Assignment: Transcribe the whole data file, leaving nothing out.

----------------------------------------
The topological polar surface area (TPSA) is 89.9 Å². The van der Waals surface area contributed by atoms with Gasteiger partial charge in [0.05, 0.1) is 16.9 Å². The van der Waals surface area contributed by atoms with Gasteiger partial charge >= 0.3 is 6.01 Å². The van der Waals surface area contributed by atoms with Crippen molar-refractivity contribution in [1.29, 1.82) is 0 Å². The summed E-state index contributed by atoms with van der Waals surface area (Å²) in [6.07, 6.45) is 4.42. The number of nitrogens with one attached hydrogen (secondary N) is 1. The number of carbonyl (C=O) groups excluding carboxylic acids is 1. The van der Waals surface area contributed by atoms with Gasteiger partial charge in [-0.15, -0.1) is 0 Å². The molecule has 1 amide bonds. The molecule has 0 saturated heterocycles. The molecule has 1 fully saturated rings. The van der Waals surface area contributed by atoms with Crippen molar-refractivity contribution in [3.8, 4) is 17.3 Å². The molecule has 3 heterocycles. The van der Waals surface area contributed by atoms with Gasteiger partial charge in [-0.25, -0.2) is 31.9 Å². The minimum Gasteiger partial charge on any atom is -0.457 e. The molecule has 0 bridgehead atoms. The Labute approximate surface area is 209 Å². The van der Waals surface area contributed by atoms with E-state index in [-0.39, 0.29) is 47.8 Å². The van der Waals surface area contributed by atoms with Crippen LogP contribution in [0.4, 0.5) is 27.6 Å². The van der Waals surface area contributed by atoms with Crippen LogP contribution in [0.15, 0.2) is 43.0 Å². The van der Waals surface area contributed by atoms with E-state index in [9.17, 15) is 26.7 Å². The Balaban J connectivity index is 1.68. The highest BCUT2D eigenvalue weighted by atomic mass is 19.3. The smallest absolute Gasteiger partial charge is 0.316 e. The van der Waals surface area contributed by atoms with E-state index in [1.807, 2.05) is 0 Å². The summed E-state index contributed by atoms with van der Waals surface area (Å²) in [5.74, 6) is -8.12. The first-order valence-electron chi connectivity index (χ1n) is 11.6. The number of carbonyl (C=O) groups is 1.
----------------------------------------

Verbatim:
The topological polar surface area (TPSA) is 89.9 Å². The van der Waals surface area contributed by atoms with Gasteiger partial charge in [0.05, 0.1) is 16.9 Å². The van der Waals surface area contributed by atoms with Gasteiger partial charge >= 0.3 is 6.01 Å². The van der Waals surface area contributed by atoms with Crippen molar-refractivity contribution in [1.29, 1.82) is 0 Å². The summed E-state index contributed by atoms with van der Waals surface area (Å²) in [6.07, 6.45) is 4.42. The number of nitrogens with one attached hydrogen (secondary N) is 1. The number of carbonyl (C=O) groups excluding carboxylic acids is 1. The van der Waals surface area contributed by atoms with Gasteiger partial charge in [-0.15, -0.1) is 0 Å². The molecule has 1 amide bonds. The molecule has 0 saturated heterocycles. The molecule has 1 fully saturated rings. The van der Waals surface area contributed by atoms with Crippen molar-refractivity contribution in [3.8, 4) is 17.3 Å². The molecule has 3 heterocycles. The van der Waals surface area contributed by atoms with Gasteiger partial charge in [-0.25, -0.2) is 31.9 Å². The minimum Gasteiger partial charge on any atom is -0.457 e. The molecule has 0 bridgehead atoms. The Labute approximate surface area is 209 Å². The van der Waals surface area contributed by atoms with E-state index in [-0.39, 0.29) is 47.8 Å². The van der Waals surface area contributed by atoms with Crippen LogP contribution in [0.4, 0.5) is 27.6 Å². The van der Waals surface area contributed by atoms with Crippen LogP contribution in [0.15, 0.2) is 43.0 Å². The van der Waals surface area contributed by atoms with E-state index in [9.17, 15) is 26.7 Å². The Balaban J connectivity index is 1.68. The highest BCUT2D eigenvalue weighted by atomic mass is 19.3. The smallest absolute Gasteiger partial charge is 0.316 e. The van der Waals surface area contributed by atoms with E-state index in [1.807, 2.05) is 0 Å². The summed E-state index contributed by atoms with van der Waals surface area (Å²) in [5.74, 6) is -8.12. The first-order valence-electron chi connectivity index (χ1n) is 11.6. The number of carbonyl (C=O) groups is 1.